3. Oh the inside joke! I do use the names of crit partners as minor characters/mentions in my stories. That's part of the homage and payback for their time and energy.

    But sometimes the inside joke can be pushed too far. I read one book that played off of song titles. The first two were funny, but the five after that (all in the same paragraph no less) annoyed me to the point of hefting the book across the room. To me, it reeked of "Oh, I am so clever. So clever am I." I'm sure that's wasn't the author's intention but that's how I read it.

    So, like with good cooking or a high wire act, in writing balance is everything.



  4. I throw in names of friends and family when I can. It took one of my crit partners a second reading of a chapter to realize I'd used her name for a minor character. Makes me wonder how closely she read the thing : )

    I love picking up on in jokes, but yes, Talia, over doing it can be a bit distracting.

  5. LOL...I think we all better start paying attention to your characters' names and who gets killed or eaten! That cup of yours is very interesting. :)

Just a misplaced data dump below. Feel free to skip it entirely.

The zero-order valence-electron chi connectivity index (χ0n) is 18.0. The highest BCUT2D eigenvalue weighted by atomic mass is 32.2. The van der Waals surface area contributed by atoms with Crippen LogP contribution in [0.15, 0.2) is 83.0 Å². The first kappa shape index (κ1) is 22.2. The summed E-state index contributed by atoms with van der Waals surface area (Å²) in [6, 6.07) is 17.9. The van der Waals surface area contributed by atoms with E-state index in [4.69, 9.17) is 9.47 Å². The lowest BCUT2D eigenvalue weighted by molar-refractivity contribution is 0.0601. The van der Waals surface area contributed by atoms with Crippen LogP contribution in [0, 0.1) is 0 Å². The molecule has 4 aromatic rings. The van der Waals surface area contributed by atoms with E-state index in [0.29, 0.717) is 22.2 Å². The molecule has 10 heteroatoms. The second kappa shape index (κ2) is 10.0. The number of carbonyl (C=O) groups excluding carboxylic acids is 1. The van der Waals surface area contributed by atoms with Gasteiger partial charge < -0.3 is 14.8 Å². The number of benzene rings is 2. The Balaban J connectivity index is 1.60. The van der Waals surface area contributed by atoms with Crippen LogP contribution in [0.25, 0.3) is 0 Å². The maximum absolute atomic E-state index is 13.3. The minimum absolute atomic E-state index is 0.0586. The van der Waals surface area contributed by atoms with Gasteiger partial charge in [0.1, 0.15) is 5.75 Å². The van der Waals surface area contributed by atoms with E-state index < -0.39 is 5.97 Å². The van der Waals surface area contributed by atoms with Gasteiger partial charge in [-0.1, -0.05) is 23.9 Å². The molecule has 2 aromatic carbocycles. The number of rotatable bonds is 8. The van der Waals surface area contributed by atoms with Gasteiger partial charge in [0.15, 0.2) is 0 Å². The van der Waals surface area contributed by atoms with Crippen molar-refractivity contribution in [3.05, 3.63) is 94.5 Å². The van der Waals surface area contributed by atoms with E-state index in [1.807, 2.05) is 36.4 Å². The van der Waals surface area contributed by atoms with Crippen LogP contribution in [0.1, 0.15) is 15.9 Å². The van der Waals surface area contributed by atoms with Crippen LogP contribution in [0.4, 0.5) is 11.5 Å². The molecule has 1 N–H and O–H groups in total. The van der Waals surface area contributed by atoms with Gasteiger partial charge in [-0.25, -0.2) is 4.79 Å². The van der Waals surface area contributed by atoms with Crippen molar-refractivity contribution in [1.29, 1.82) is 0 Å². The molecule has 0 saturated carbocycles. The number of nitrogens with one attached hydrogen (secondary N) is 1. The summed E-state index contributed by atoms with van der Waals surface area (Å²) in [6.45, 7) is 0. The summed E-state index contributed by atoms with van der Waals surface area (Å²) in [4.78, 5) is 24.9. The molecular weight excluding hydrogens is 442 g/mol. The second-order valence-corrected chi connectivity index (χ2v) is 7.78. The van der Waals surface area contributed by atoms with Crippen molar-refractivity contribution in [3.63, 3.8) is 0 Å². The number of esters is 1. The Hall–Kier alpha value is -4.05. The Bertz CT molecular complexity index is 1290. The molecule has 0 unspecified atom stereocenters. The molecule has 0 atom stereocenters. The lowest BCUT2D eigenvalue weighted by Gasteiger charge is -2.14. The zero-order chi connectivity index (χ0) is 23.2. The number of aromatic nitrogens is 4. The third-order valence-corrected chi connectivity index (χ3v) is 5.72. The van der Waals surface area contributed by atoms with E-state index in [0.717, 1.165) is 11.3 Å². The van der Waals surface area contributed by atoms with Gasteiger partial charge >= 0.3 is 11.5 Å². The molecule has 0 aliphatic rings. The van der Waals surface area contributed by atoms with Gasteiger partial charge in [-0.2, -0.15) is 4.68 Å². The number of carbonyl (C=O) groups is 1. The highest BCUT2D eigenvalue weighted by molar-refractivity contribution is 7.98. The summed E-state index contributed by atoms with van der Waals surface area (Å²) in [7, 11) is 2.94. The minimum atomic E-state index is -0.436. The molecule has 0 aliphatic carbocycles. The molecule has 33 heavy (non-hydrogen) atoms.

6. Oh, I think I need that coffee cup:-) And I do love little in-jokes (thanks for the heads-up about House's address, btw...that I hadn't picked up on). My first manuscript, which shall remain in my closet for all eternity due to its florid prose and ridiculously paper villain, had a main character who had both my sister's hair and her love of Midori sours. She read it, and got a kick out of it. Always fun to sprinkle that stuff in. And remind me to stay on your good side...hey, I have an unusual name! If you kill me, I'll know!:-)

  7. I name nasty characters after people I don't like or who have been rude to me too. LOL I haven't really tried the names or address thing. Sounds like fun. I'll have to see what I can bury in my next manuscript.